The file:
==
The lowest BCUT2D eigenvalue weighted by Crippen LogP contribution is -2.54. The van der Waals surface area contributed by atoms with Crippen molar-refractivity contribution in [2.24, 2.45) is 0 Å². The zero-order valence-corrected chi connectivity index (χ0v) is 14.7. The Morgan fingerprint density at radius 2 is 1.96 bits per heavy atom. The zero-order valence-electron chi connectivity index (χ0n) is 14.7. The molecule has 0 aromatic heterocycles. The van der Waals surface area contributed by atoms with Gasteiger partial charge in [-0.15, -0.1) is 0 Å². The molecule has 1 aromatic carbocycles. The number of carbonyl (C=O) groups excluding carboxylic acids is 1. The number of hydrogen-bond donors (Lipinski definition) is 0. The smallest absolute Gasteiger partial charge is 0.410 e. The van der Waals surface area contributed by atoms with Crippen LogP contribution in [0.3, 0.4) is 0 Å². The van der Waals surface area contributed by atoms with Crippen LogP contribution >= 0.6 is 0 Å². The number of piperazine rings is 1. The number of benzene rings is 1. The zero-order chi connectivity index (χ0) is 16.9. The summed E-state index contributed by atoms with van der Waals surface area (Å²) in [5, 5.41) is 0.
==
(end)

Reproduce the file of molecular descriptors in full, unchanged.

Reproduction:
The lowest BCUT2D eigenvalue weighted by Crippen LogP contribution is -2.54. The van der Waals surface area contributed by atoms with Crippen molar-refractivity contribution in [2.24, 2.45) is 0 Å². The zero-order valence-corrected chi connectivity index (χ0v) is 14.7. The Morgan fingerprint density at radius 2 is 1.96 bits per heavy atom. The zero-order valence-electron chi connectivity index (χ0n) is 14.7. The molecule has 0 aromatic heterocycles. The van der Waals surface area contributed by atoms with Gasteiger partial charge in [-0.15, -0.1) is 0 Å². The molecule has 1 aromatic carbocycles. The number of carbonyl (C=O) groups excluding carboxylic acids is 1. The number of hydrogen-bond donors (Lipinski definition) is 0. The smallest absolute Gasteiger partial charge is 0.410 e. The van der Waals surface area contributed by atoms with Crippen LogP contribution in [0.3, 0.4) is 0 Å². The van der Waals surface area contributed by atoms with Crippen LogP contribution >= 0.6 is 0 Å². The number of piperazine rings is 1. The number of benzene rings is 1. The zero-order chi connectivity index (χ0) is 16.9. The summed E-state index contributed by atoms with van der Waals surface area (Å²) in [5, 5.41) is 0.